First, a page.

Genetic tests aimed at determining a person’s risk of getting COVID-19 provide inconsistent results and aren’t based on established science, according to a new research study conducted by a team at Kean University.
Faculty and students from Kean’s Genetic Counseling graduate program launched the study after seeing ads for the genetic tests pop up on social media.
The researchers submitted genetic data to five different direct-to-consumer tests and compared results.
“Essentially, we learned there was really poor science, a lack of consistency in the different genes and variants the tests claimed to look at, and the risk information they presented was extremely variable and inconsistent,” said Assistant Professor Robert Pyatt, Ph.D., director of Kean’s COVID-19 lab, who led the study. “It raised red flags.”
Last month the researchers reported their findings to the National Society of Genetic Counseling, and they are now working to publish an article about the research in a scientific journal.
“This type of research directly applies to our daily lives and the health of our communities,” said Kean President Lamont O. Repollet, Ed.D. “As Kean works to become the next great research institution in the State of New Jersey, this type of relevant and timely research will continue to be a priority.”
Jill M. Fischer, director of Kean’s genetic counseling graduate program, said the project helps graduate students understand how clinical research is conducted.
“This knowledge informs the clinical practice of the genetic counselor so that we can best serve our patients,” Fischer said. “Research also teaches students critical thinking, a crucial skill in the medical professions.”
Pyatt first noticed companies marketing diagnostic tests on social media back in March.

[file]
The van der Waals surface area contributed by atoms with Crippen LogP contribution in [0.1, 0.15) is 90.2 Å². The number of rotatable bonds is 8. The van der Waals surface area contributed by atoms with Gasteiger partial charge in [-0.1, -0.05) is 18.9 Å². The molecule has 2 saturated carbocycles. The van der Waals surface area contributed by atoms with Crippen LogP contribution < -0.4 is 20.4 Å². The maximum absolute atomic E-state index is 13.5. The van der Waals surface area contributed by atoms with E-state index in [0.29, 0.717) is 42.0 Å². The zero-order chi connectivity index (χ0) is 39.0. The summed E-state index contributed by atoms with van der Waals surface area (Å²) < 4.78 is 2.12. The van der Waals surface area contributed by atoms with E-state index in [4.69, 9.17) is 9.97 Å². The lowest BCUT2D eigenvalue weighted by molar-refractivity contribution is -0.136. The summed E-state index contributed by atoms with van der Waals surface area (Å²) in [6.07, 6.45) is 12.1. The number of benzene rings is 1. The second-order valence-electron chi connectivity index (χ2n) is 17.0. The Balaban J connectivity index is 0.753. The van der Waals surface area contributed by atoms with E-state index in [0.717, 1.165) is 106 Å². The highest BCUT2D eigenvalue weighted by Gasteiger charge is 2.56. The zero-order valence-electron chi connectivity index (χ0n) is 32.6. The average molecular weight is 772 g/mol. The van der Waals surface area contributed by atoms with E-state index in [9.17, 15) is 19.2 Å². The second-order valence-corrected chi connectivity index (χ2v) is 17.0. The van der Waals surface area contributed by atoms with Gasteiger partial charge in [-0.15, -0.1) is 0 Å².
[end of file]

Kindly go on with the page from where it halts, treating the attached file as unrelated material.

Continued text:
He said that while there is some early scientific evidence that genetics may play a role in COVID-19, the evidence is far from established enough for diagnostic testing.
Consumers could pay for information that is unreliable and make decisions based on that information. “It’s like the days of snake oil salesmen,” Pyatt said.
Graduate students Esther Choi, of Los Angeles, and Maya Briskin, of Holmdel, both in their second year of the program, joined the research team.
The idea was presented to Kean’s Institutional Research Board, which must approve research involving human subjects or human data.
Following approval, the team obtained a publicly available genetic data set from the Harvard Personal Genome Project and submitted it to five tests.
By using one individual’s data, all tests should provide similar risk information, Pyatt said. Instead, some found a lower risk of COVID-19 and some higher.
The tests looked at different genetic regions, or sections of genes, but Pyatt said they should have produced similar results.
Pyatt said the findings highlighted a lack of regulation over direct-to-consumer genetic tests. “It’s kind of the Wild West,” he said.
The students said they welcomed the chance to critically evaluate the tests.
“In conducting this research, we hope to raise awareness about potential risks involved with pursuing genetic testing for susceptibility to SARS-cov-2 infection and severity of COVID-19 symptoms,” Choi said.
“Our research shows the value of an analytical approach to assessing genetic testing and ensuring their results are science-based.”
Briskin noted that science is “not at the point where the genetic links cited by each test have been backed with sufficient research.
“We hope our findings help to elucidate this to the lay public,” Briskin said.